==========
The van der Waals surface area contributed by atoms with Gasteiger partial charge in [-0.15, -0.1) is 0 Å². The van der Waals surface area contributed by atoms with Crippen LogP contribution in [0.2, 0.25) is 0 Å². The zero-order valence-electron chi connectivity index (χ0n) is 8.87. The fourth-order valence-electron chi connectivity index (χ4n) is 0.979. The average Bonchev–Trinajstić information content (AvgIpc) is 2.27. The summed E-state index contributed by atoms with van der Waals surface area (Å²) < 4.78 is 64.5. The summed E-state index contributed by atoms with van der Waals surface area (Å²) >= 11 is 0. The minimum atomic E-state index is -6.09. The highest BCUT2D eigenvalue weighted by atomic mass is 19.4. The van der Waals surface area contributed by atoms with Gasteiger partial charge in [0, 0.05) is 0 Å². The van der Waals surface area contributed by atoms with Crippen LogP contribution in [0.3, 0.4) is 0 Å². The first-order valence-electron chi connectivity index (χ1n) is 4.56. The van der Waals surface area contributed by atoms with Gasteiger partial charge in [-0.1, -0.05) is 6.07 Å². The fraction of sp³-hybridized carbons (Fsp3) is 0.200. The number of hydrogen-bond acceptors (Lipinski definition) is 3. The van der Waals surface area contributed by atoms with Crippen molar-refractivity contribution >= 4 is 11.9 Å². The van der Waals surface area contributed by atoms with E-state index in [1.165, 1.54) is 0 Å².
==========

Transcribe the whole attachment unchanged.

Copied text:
The van der Waals surface area contributed by atoms with Gasteiger partial charge in [-0.15, -0.1) is 0 Å². The van der Waals surface area contributed by atoms with Crippen LogP contribution in [0.2, 0.25) is 0 Å². The zero-order valence-electron chi connectivity index (χ0n) is 8.87. The fourth-order valence-electron chi connectivity index (χ4n) is 0.979. The average Bonchev–Trinajstić information content (AvgIpc) is 2.27. The summed E-state index contributed by atoms with van der Waals surface area (Å²) < 4.78 is 64.5. The summed E-state index contributed by atoms with van der Waals surface area (Å²) >= 11 is 0. The minimum atomic E-state index is -6.09. The highest BCUT2D eigenvalue weighted by atomic mass is 19.4. The van der Waals surface area contributed by atoms with Gasteiger partial charge in [0, 0.05) is 0 Å². The van der Waals surface area contributed by atoms with Crippen LogP contribution in [0.3, 0.4) is 0 Å². The first-order valence-electron chi connectivity index (χ1n) is 4.56. The van der Waals surface area contributed by atoms with Gasteiger partial charge in [-0.1, -0.05) is 6.07 Å². The fraction of sp³-hybridized carbons (Fsp3) is 0.200. The number of hydrogen-bond acceptors (Lipinski definition) is 3. The van der Waals surface area contributed by atoms with Crippen molar-refractivity contribution >= 4 is 11.9 Å². The van der Waals surface area contributed by atoms with E-state index in [1.165, 1.54) is 0 Å².